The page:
The challenge facing realisation of a third force is that of organisation. The third force exists but it is not organised. Professor Makau Mutua has given pointers to the sectors where the third force can be found. The problem is that these people are there as individuals. To become a formidable force, they need to be organised. Recently, a political party Chama Cha Mwananchi (CCM) was registered and little has been heard of them since. For me, their vision has all the trappings of a third force and goes to confirm the existence of this force.

A third political force should be organised around a dear aspiration of the people of Kenya. Today, the people enjoy a measure of democracy, human rights, social and economic development. They are enjoying these within the current political dispensation. In that case, a third force has to promise something bigger in order to capture the imiginations and hearts of the people. They have to promise higher level of democracy, human rights, social and economic development but also something the others cannot deliver - "a corruption free Kenya". As such, the third force should be formed on anti-corruption alliance.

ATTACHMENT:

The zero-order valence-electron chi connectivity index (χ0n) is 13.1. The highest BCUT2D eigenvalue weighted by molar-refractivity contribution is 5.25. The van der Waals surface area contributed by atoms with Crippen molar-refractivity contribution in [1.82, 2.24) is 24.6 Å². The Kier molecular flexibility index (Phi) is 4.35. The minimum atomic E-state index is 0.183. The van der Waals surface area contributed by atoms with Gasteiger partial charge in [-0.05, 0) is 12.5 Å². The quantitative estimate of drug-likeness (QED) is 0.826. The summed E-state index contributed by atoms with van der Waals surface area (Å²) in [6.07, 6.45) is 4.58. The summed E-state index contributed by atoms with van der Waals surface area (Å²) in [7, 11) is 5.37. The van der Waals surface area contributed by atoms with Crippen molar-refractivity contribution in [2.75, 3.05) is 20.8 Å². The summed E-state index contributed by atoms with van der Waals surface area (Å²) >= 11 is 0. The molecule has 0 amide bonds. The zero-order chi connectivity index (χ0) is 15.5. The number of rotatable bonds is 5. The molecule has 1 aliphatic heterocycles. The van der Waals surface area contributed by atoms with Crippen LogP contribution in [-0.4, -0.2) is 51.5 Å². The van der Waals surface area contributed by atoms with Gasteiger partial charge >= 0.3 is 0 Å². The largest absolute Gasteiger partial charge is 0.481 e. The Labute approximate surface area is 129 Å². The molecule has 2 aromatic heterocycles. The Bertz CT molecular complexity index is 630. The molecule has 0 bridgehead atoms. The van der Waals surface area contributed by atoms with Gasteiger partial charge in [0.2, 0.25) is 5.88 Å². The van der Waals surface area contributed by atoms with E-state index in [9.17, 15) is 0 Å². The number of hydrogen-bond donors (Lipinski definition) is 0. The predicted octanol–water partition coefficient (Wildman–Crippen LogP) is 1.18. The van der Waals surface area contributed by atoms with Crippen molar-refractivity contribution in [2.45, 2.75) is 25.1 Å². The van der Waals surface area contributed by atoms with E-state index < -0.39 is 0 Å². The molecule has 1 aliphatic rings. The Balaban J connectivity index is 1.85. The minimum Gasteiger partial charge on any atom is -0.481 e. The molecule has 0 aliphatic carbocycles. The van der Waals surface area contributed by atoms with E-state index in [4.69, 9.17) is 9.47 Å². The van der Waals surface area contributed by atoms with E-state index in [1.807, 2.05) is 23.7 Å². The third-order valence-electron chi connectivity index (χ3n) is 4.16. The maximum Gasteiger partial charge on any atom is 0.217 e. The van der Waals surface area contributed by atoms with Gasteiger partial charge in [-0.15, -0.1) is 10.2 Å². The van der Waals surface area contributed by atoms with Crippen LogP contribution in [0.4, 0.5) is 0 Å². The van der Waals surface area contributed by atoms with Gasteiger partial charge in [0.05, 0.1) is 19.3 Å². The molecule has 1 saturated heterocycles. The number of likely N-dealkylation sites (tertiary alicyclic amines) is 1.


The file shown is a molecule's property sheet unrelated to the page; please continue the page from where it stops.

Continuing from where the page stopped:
Promising a corruption free society is not saying that elect us first and then we shall fight corruption. That is what the current Narc regime promised but has failed to deliver. Promising a corrupt free society is saying elect us because we are not corrupt. It is saying don't elect corrupt leaders. It is locking-out the corrupt from any elective and public office. The battle is not a future duel, it is a now war. It is war to be fought and won during the general election. It is only through anti-corruption clarion, that the current corrupt Narc and former Kanu politician can be sent packing out of political and public arena. The people of Kenya should not entrust this task to the government and courts again. It is their task and it should be completed during the election.

The third force has to realise that the only weapon it has is a clean record. They should use it in full against corrupt Narc-Kenya, ODM-Kenya and other politicians. These politicians have to be shown the anti-corruption "red card". They have to be sent out of the political and public service arena.

The next question to ask is whether the third force needs its own political party. Two options may be open here. First option may be to establish their own political party. The second choice is to operate within the existing parties but sponsor their own third force candidates during the general election. Each option has its advantages and disadvantages.